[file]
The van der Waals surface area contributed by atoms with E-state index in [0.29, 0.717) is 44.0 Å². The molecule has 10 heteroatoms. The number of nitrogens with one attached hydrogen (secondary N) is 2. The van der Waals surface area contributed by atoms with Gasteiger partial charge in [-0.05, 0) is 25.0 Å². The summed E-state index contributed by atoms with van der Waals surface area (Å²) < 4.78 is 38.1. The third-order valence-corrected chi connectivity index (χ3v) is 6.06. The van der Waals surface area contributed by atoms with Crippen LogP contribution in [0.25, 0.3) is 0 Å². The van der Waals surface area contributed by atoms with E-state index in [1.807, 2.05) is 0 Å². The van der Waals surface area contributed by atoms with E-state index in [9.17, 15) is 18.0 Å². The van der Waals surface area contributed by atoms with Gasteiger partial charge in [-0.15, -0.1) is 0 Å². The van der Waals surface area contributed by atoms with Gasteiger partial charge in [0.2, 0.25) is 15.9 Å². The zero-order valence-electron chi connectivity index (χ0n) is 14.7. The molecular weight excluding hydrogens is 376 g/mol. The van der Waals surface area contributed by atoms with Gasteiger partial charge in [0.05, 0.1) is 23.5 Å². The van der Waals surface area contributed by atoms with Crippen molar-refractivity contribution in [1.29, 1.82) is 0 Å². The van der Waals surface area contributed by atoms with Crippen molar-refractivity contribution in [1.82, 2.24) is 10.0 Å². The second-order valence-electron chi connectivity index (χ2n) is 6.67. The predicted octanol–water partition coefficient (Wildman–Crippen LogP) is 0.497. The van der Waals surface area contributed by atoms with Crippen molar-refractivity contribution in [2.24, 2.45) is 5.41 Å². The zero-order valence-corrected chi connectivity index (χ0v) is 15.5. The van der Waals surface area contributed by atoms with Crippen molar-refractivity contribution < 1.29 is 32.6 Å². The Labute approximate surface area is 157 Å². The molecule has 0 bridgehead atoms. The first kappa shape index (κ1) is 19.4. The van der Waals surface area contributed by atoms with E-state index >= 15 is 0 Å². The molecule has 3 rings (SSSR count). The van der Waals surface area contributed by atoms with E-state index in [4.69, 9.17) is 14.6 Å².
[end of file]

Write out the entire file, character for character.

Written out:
The van der Waals surface area contributed by atoms with E-state index in [0.29, 0.717) is 44.0 Å². The molecule has 10 heteroatoms. The number of nitrogens with one attached hydrogen (secondary N) is 2. The van der Waals surface area contributed by atoms with Gasteiger partial charge in [-0.05, 0) is 25.0 Å². The summed E-state index contributed by atoms with van der Waals surface area (Å²) < 4.78 is 38.1. The third-order valence-corrected chi connectivity index (χ3v) is 6.06. The van der Waals surface area contributed by atoms with Crippen LogP contribution in [0.25, 0.3) is 0 Å². The van der Waals surface area contributed by atoms with E-state index in [1.807, 2.05) is 0 Å². The van der Waals surface area contributed by atoms with E-state index in [9.17, 15) is 18.0 Å². The van der Waals surface area contributed by atoms with Gasteiger partial charge in [-0.15, -0.1) is 0 Å². The van der Waals surface area contributed by atoms with Gasteiger partial charge in [0.2, 0.25) is 15.9 Å². The zero-order valence-electron chi connectivity index (χ0n) is 14.7. The molecular weight excluding hydrogens is 376 g/mol. The van der Waals surface area contributed by atoms with Gasteiger partial charge in [0.05, 0.1) is 23.5 Å². The van der Waals surface area contributed by atoms with Crippen molar-refractivity contribution in [1.29, 1.82) is 0 Å². The van der Waals surface area contributed by atoms with Crippen molar-refractivity contribution in [1.82, 2.24) is 10.0 Å². The second-order valence-electron chi connectivity index (χ2n) is 6.67. The predicted octanol–water partition coefficient (Wildman–Crippen LogP) is 0.497. The van der Waals surface area contributed by atoms with Crippen molar-refractivity contribution in [2.24, 2.45) is 5.41 Å². The zero-order valence-corrected chi connectivity index (χ0v) is 15.5. The van der Waals surface area contributed by atoms with Crippen molar-refractivity contribution < 1.29 is 32.6 Å². The Labute approximate surface area is 157 Å². The molecule has 0 bridgehead atoms. The first kappa shape index (κ1) is 19.4. The van der Waals surface area contributed by atoms with E-state index >= 15 is 0 Å². The molecule has 3 rings (SSSR count). The van der Waals surface area contributed by atoms with E-state index in [4.69, 9.17) is 14.6 Å².